Our father was passed out from another long day of drinking.

For seven days and seven nights, I could not eat, or drink, or think. My sister was gone, and I could not fathom where she had gone to. But, at night, my heart would crash into my ribs. It knew something my brain had not yet caught up to.

The gang did not take any girl that week.

On the eighth day, we found her. But…she was not my sister, not completely. Not anymore.

Her clothes had been torn, her body had been bruised, her bones had been broken and blood oozed from between her legs. Those men, they had done things to her…things that had broken her.

Our doctors, they did their best, and I stayed by her side, every day, and every night, to keep her company, to try to make her laugh, to tell her stories.

But she only looked up at the ceiling, her eyes still, motionless, like stones.

On the twelfth day, the cloth was placed above my sister’s body.

On the fourteenth day, I buried her behind our home.

I packed my things up, but before I left, I went to my father and told him how much of a bastard he was for not being there when we needed him. For being only an empty shell when he could have protected us…protected her.

I left him because he was poison, and he didn’t stop me, because I was right.

I went to a new school, a boarding school for boys in the town next over, with money my sister and I had saved. It was little, but it was enough.

I wanted a new life. A fresh start.

Days in the school were good, and some of my best years were from there, but, as I write now, I remember. At night…it was strange. Very strange. The boys would whisper that they saw a ghost of some kind. A young woman, with obsidian eyes, a white dress, and shoes…blood red heels.

She made only one sound as she passed — the sound of her heels clacking against the floor.




The boys would writhe in fear and soil their beds, screaming.

The strange woman, Madame Koi Koi they had begun to call her, never visited me. I slept peacefully at night. Sometimes dreaming after staring at the ceiling, motionless.

One night, I woke up to ease myself. That was when I saw her, her pale cadaver face with dried veins, and I cried, because hers was a face I had seen before. One of the first faces I had ever seen, who told me stories and would lay with me when the night became too dark.

I fell to my knees, tears streaming down my face, and I asked her, “Why?”

The apparition looked at me with eyes as blank as clouds and as still as stones. Eyes that were unseeing, that were once filled with joy, and she said, simply, “Promise.”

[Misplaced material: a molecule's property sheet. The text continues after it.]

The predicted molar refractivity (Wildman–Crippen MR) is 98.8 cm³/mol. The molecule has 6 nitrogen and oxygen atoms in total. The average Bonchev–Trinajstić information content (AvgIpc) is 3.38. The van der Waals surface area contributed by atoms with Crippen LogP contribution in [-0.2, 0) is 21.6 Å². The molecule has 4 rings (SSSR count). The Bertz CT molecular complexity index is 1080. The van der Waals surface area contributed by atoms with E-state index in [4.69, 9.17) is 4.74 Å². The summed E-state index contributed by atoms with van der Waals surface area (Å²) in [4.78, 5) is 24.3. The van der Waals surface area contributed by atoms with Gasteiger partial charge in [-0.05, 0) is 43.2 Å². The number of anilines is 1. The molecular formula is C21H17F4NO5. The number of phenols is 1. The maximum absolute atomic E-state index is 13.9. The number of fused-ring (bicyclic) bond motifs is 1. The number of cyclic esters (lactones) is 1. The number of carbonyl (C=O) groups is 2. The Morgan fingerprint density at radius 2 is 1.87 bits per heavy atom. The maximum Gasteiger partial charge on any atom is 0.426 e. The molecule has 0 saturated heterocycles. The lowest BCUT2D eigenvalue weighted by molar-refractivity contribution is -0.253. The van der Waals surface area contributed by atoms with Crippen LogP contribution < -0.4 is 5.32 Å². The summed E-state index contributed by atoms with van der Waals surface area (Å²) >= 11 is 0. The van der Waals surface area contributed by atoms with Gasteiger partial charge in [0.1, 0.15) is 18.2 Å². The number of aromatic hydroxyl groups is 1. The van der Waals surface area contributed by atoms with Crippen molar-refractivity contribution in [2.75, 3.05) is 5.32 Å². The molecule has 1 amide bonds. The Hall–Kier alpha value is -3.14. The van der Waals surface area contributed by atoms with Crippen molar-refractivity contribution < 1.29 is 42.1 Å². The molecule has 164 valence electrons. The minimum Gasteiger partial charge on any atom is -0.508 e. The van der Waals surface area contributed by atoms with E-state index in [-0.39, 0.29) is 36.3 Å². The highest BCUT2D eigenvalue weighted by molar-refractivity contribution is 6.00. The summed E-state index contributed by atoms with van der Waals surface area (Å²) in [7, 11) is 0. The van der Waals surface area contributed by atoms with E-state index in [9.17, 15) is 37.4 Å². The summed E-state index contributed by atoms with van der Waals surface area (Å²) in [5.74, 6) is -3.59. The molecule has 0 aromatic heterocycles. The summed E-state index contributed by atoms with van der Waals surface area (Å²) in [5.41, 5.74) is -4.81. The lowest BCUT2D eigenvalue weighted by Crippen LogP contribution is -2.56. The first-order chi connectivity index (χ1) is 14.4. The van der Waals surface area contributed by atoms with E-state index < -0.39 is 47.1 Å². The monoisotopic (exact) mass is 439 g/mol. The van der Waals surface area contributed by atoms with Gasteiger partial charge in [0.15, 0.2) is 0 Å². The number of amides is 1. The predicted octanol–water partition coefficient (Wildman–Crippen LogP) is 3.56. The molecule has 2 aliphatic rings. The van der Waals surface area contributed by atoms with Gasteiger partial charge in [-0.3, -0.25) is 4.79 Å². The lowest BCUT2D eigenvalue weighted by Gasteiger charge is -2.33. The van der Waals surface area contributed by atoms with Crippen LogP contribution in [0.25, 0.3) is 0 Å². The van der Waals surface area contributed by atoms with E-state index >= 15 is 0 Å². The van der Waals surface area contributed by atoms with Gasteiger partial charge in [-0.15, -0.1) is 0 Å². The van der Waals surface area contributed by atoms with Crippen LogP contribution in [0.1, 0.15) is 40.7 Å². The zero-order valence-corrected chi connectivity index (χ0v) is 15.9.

Then she was gone.

You had an aunt, and I had a sister.

But she is gone.

I don’t know how, or why she became what she is now, but I know this: when a spirit so strong, is broken by the world, that spirit cannot die. It rages against the twilight, and is turned, and twisted…into something else.

I have lived with this for fifty years and now pass the story onto you, my son, so maybe you can see where you come from, where I come from, and understand.

I was a man, married, when I found that my sister had not told me the full story of Mọ́remí Ajasoro.

You see, after she had defended her kingdom from the forest people, the river spirit demanded a sacrifice, as tribute. She would not accept cows, or fowls, no…she would only accept one thing: Mọ́remí’s only son, Ela.

Some say that the people of the town swore to be her children after that sacrifice, but Mọ́remí was not the same. Her eyes had hardened into stones, and her love for life was snuffed out. Some say that she died, some say that she still roams the Earth, terrified of the water. I cannot say for sure, but I know this: when a spirit so strong, is broken by the world, that spirit cannot die.

Ndudi and Ndidi. “Patience,” and “There is life.” Good names, powerful names.

I hope to hear from you again, just one more time before the dark, but if I don’t, I will treasure the memories of you in my heart every time I close my eyes.

I wish you a good life. Appreciate what you have, in this moment. Always.

Because time’s arrow does not falter, nor reverse, my son.

It only marches on.



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Anthony Azekwoh

Anthony Azekwoh

Anthony Azekwoh is a Nigerian-based author and artist. He has written five books so far, and is now working on the sequel to his fourth book Ṣàngó, Oya.